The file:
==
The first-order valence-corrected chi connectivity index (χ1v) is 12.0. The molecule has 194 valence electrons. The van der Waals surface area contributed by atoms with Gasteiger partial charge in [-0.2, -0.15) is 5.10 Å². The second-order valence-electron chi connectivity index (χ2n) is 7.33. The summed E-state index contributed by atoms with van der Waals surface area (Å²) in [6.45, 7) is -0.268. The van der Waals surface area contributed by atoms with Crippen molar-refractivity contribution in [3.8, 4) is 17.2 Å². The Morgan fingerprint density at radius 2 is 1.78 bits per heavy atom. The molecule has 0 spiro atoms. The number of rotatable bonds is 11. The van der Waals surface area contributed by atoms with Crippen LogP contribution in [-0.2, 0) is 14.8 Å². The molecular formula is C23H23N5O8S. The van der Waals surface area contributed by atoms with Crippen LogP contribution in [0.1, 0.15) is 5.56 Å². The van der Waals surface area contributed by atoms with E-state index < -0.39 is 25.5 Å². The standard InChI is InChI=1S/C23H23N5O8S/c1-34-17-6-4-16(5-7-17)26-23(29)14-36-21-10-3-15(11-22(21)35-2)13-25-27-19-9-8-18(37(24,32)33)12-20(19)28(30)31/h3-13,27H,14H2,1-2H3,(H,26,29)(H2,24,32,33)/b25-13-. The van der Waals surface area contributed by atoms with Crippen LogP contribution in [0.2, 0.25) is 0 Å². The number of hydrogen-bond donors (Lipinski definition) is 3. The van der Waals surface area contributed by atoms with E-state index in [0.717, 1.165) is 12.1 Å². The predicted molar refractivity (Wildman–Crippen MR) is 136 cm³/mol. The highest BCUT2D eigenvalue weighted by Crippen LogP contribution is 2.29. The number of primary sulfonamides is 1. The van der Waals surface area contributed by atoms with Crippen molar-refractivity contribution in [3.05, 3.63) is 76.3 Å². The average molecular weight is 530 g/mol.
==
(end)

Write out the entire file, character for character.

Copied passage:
The first-order valence-corrected chi connectivity index (χ1v) is 12.0. The molecule has 194 valence electrons. The van der Waals surface area contributed by atoms with Gasteiger partial charge in [-0.2, -0.15) is 5.10 Å². The second-order valence-electron chi connectivity index (χ2n) is 7.33. The summed E-state index contributed by atoms with van der Waals surface area (Å²) in [6.45, 7) is -0.268. The van der Waals surface area contributed by atoms with Crippen molar-refractivity contribution in [3.8, 4) is 17.2 Å². The Morgan fingerprint density at radius 2 is 1.78 bits per heavy atom. The molecule has 0 spiro atoms. The number of rotatable bonds is 11. The van der Waals surface area contributed by atoms with Crippen LogP contribution in [-0.2, 0) is 14.8 Å². The molecular formula is C23H23N5O8S. The van der Waals surface area contributed by atoms with Crippen LogP contribution in [0.1, 0.15) is 5.56 Å². The van der Waals surface area contributed by atoms with E-state index < -0.39 is 25.5 Å². The standard InChI is InChI=1S/C23H23N5O8S/c1-34-17-6-4-16(5-7-17)26-23(29)14-36-21-10-3-15(11-22(21)35-2)13-25-27-19-9-8-18(37(24,32)33)12-20(19)28(30)31/h3-13,27H,14H2,1-2H3,(H,26,29)(H2,24,32,33)/b25-13-. The van der Waals surface area contributed by atoms with Crippen LogP contribution in [0.2, 0.25) is 0 Å². The number of hydrogen-bond donors (Lipinski definition) is 3. The van der Waals surface area contributed by atoms with E-state index in [0.717, 1.165) is 12.1 Å². The predicted molar refractivity (Wildman–Crippen MR) is 136 cm³/mol. The highest BCUT2D eigenvalue weighted by Crippen LogP contribution is 2.29. The number of primary sulfonamides is 1. The van der Waals surface area contributed by atoms with Crippen molar-refractivity contribution in [3.05, 3.63) is 76.3 Å². The average molecular weight is 530 g/mol.